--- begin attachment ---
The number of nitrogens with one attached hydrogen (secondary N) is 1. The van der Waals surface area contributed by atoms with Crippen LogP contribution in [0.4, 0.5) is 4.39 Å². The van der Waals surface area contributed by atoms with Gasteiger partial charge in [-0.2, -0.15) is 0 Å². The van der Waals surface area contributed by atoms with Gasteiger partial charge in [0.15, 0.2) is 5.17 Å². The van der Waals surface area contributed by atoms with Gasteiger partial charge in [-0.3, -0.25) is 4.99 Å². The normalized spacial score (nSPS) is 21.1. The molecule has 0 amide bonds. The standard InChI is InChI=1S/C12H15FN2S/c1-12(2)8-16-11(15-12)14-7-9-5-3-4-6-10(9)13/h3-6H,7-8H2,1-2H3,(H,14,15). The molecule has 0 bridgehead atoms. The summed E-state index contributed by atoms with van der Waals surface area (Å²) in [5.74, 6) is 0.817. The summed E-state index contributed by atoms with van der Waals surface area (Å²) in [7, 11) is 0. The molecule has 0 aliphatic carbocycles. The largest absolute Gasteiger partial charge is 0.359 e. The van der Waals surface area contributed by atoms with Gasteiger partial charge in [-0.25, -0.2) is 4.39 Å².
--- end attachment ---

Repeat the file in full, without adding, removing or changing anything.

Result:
The number of nitrogens with one attached hydrogen (secondary N) is 1. The van der Waals surface area contributed by atoms with Crippen LogP contribution in [0.4, 0.5) is 4.39 Å². The van der Waals surface area contributed by atoms with Gasteiger partial charge in [-0.2, -0.15) is 0 Å². The van der Waals surface area contributed by atoms with Gasteiger partial charge in [0.15, 0.2) is 5.17 Å². The van der Waals surface area contributed by atoms with Gasteiger partial charge in [-0.3, -0.25) is 4.99 Å². The normalized spacial score (nSPS) is 21.1. The molecule has 0 amide bonds. The standard InChI is InChI=1S/C12H15FN2S/c1-12(2)8-16-11(15-12)14-7-9-5-3-4-6-10(9)13/h3-6H,7-8H2,1-2H3,(H,14,15). The molecule has 0 bridgehead atoms. The summed E-state index contributed by atoms with van der Waals surface area (Å²) in [5.74, 6) is 0.817. The summed E-state index contributed by atoms with van der Waals surface area (Å²) in [7, 11) is 0. The molecule has 0 aliphatic carbocycles. The largest absolute Gasteiger partial charge is 0.359 e. The van der Waals surface area contributed by atoms with Gasteiger partial charge in [-0.25, -0.2) is 4.39 Å².